Our latest DIY snow globe craft is such a fun family activity to do with kids that celebrates the winteriest of winters!
Being stacked, it’s like two snow globes in one. 😍
Which makes it great for showing a North Pole world and a South Pole world like we did here, but of course you can expand on the idea and create whatever scenes you can dream of.
(Here’s the pin on Pinterest to save for later:)
Polar seas & animals are one of our favorite topics to teach kids about…so of course we can’t help but embark on a quick journey to the poles before getting to the DIY!
There’s just something so magical about the coldest extremes of our planet…
The top of our planet in the North, aka the Arctic, is made of the Arctic Ocean surrounded by a ring of land (northern parts of Canada, Russia, Scandinavia, Greenland, and Alaska).
The Arctic Ocean freezes on the surface, with the solid ice spreading or disappearing depending on the season.
Polar bears call this chilly place home, thanks to their layer of blubber and coat of clear, tube-like hair that traps heat.
Other animals, like the Arctic fox, harp seals, narwhals, whales, fish, and Arctic terns live here too. Their range is forever fluctuating depending on the season.
Now, let’s go all the way to the other end of the Earth to the even colder South Pole (Antarctic)!
This is where penguins fly under the sea (but not in the air). 😄
The Antarctic is a land mass (or continent) that’s frozen, and it gets MUCH colder than the Arctic. In fact, it would be too cold for polar bears to live in the Antarctic!
Penguins and leopard seals stick it out in Antarctica over the winter, but during the summer other animals join them like whales and birds.
Both of the poles are actually very important to keeping Earth’s climate the way it is! Ocean currents move heat from the equator to the poles and circulate cooler water too, making Earth’s climate more stable.
For a great visual, this TED-Ed video is one we show to our students to highlight the differences between the Arctic and Antarctic:
(Here’s the TED-Ed lesson link for more: https://ed.ted.com/lessons/the-arctic-vs-the-antarctic-camille-seaman)
We love these amazing frozen worlds so much that we set them as the starting and ending points for our undersea hide-and-seek adventure in our children’s book Zale’s Tales: The Ocean Seeker.
Spoiler alert: There IS a narwhal in it! 😄
…And a leopard seal…and penguins…and polar bears too…and LOTS more sea life.
Check it out here on Amazon to bring fun ocean wonder to the kids in your life!
Oh, and we have a FREE polar animals activity page and printable ornament! To get them both, check out our post Polar Animals Printable Ornament & Activity Page.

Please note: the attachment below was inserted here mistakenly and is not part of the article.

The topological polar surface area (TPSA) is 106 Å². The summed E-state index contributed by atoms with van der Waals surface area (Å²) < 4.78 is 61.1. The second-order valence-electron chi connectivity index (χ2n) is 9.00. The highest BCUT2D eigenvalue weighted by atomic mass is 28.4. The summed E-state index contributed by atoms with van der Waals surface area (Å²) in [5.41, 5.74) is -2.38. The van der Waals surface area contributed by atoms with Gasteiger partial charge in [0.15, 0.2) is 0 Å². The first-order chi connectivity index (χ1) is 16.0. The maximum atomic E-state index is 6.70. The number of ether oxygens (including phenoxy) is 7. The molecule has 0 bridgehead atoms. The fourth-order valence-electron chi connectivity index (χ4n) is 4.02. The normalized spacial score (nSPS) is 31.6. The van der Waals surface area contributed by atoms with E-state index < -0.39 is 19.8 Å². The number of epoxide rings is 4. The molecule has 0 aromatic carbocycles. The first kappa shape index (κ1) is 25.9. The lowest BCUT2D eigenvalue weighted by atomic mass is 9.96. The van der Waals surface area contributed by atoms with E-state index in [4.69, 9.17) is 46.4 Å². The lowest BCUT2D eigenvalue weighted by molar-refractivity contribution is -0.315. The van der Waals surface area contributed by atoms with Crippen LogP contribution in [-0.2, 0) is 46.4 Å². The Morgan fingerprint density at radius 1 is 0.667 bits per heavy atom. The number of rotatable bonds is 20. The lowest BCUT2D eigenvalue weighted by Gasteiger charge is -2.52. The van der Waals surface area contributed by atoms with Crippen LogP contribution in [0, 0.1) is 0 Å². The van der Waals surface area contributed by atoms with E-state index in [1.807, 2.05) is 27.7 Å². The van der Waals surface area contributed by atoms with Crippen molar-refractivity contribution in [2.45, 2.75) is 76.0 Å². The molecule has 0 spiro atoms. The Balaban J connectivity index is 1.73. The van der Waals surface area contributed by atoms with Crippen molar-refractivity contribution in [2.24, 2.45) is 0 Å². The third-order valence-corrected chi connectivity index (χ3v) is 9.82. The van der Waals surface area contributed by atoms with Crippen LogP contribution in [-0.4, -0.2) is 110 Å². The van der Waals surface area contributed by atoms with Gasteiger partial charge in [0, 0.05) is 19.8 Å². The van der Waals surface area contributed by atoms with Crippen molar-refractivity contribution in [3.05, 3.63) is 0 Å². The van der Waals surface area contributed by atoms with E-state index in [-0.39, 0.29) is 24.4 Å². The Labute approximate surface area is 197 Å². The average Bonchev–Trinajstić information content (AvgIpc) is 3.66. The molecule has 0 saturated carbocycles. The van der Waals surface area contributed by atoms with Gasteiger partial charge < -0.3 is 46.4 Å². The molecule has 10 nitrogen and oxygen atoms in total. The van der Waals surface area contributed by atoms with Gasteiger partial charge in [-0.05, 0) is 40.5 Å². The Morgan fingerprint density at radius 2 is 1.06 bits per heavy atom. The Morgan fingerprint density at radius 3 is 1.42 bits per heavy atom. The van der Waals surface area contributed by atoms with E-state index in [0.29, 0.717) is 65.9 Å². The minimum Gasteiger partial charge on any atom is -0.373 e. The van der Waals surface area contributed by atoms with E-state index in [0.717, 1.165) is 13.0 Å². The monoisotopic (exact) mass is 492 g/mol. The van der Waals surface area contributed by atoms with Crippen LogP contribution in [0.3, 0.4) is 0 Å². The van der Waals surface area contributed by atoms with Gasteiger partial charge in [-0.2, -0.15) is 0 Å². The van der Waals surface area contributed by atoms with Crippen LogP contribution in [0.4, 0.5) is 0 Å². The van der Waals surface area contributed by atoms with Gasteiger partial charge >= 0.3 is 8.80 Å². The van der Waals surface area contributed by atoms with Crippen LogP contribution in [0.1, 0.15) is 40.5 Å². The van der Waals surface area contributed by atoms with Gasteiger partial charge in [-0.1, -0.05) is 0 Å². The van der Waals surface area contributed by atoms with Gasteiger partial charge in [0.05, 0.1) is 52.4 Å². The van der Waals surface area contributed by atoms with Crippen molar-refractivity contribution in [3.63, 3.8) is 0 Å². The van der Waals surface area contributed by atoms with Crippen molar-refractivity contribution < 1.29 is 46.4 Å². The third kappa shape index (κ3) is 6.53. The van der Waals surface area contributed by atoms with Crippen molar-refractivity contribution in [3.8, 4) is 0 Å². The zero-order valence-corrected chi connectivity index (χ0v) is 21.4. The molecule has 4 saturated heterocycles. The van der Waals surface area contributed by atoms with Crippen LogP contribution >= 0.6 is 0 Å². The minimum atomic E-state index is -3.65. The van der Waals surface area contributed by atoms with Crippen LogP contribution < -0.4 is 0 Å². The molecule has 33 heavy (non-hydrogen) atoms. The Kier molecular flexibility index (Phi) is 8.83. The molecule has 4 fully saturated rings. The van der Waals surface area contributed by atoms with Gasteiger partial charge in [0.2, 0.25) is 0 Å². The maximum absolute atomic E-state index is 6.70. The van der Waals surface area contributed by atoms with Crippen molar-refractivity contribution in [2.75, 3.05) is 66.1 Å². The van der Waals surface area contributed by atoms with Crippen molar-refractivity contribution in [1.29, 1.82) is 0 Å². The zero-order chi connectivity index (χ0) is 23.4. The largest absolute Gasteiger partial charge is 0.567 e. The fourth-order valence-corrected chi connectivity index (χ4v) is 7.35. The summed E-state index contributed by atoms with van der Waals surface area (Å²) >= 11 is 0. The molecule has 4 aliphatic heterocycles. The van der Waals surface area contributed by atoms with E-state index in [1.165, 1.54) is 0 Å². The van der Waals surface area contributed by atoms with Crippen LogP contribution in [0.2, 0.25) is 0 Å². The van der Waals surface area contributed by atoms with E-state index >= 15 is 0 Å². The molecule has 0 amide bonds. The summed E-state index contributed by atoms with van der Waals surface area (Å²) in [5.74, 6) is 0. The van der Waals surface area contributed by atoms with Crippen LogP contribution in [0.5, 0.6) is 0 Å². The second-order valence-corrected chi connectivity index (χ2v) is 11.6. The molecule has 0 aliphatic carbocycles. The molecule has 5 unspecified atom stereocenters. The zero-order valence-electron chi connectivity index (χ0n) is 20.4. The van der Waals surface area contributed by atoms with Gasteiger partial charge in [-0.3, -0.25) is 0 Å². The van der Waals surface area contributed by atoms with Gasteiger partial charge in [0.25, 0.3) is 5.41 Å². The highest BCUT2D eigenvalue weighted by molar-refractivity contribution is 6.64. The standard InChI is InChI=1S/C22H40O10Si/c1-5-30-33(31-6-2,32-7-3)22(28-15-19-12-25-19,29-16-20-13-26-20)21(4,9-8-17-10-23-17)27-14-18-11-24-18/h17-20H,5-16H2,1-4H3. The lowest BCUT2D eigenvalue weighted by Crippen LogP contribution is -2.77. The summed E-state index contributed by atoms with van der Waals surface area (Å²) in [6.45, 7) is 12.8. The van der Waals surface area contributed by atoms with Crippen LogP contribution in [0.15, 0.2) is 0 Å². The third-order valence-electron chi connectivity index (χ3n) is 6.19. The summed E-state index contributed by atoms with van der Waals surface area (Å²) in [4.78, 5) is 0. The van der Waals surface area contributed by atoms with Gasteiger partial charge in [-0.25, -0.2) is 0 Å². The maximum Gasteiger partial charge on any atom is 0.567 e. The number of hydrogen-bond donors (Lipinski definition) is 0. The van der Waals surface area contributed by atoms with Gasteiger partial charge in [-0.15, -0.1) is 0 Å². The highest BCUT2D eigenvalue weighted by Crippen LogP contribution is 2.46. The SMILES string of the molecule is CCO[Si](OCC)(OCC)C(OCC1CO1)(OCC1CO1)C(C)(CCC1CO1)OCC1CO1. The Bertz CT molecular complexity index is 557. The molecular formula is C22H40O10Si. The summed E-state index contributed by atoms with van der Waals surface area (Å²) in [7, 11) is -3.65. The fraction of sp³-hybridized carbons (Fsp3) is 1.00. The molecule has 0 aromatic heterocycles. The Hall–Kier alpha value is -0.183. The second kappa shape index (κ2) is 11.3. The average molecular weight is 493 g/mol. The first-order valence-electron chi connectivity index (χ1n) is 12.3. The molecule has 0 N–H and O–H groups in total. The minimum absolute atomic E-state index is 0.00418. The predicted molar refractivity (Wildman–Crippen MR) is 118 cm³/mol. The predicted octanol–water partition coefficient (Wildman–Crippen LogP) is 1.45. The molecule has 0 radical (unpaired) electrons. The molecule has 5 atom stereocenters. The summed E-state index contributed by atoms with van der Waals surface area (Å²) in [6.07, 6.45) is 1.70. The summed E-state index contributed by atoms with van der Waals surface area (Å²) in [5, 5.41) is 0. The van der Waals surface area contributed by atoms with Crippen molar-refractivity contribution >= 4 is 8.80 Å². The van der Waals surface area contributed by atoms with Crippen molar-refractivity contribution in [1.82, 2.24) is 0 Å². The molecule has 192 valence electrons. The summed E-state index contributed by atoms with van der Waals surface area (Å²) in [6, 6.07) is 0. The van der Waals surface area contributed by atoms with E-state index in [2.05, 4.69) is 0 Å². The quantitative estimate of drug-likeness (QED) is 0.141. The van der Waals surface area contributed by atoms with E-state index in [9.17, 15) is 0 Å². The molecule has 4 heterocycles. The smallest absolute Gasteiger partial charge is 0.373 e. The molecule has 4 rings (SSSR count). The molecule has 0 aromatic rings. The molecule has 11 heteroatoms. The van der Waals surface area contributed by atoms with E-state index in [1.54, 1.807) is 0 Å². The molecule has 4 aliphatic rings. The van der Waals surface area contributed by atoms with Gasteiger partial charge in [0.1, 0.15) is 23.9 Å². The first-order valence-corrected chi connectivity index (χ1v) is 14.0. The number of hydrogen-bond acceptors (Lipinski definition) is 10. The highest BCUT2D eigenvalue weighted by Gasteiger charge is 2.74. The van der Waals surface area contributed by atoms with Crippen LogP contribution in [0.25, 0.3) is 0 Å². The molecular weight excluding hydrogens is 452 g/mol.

So, now that we’ve gotten our feet wet (ha!), let’s combine the two poles into one fun DIY: a stacked snow globe that features a penguin and a polar bear! Here we go:
Just a heads up, the glue needs to dry for a day or two before filling with water, and also after if you plan on gluing the lid on.
Also, this is meant to be done with adult supervision & help. A “together” project!
- 2 glass or plastic jars OR 1 jar and 1 snow globe kit (each large enough to hold the toy)
- make sure they stack
- rubber/plastic animal toy for each jar
- small sequins, mini pom poms (craft cotton balls)
- distilled water (distilled keeps it cleaner for longer)
- permanent industrial glue (we used E6000)
- optional: glycerine (makes the items inside fall more slowly – find it in the drugstore)
- optional: plastic caps or lids to prop up the animal toy – we got creative and recycled juice & food container lids
- optional: stick-on letters to spell out North Pole and South Pole (make sure the sheets have enough letters of each) – we used these (and needed 2 packs)
Why no glitter? We prefer not using it, as it easily gets into the environment — especially when washed down the drain or used outside — and can be mistaken for food by animals and causes lots of trouble for them and the food web.
With the industrial glue, glue the caps and toys on the inside of the lids of the jars:
Let the glue dry according to package directions! (Ours said a full cure is 24-72 hours)
Fill the bottom of the jars with sequins and mini pom poms:
Step 3 (optional):
Add a tablespoon or two of glycerine (optional). If you decide to use it, it will make the contents fall more slowly, so don’t be shy with it!
Add distilled water to each of the jars (but not all the way to the top or you’ll spill when you put the lid on).
Then, put the lid on (you may want to glue it on!). Be ready for a little spillage depending on how much you filled the jar.
If you glue the lid on, let it sit upright for the time it takes the glue to cure.
Put glue on each side of the jars that will meet when stacked, and then stack them:
Let the glue dry.
Step 6 (optional add-ons):
Glue any sequins or decorations that you want on the outside of the jars, and stick on any letters to spell out the North Pole and South Pole. (Remember, polar bears are in the North; penguins are in the South!)
Be careful with your masterpiece. Hope you enjoyed the journey and have a happy winter!
Disclaimer: All activities on this blog are intended to be performed with adult supervision. Appropriate and reasonable caution should be used when activities call for the use of materials that could potentially be harmful, such as scissors, or items that could present a choking risk (small items), or a drowning risk (water activities), and with introducing a new food/ingredient to a child (allergies). Observe caution and safety at all times. The author and blog disclaim liability for any damage, mishap, or injury that may occur from engaging in any of these activities on this blog.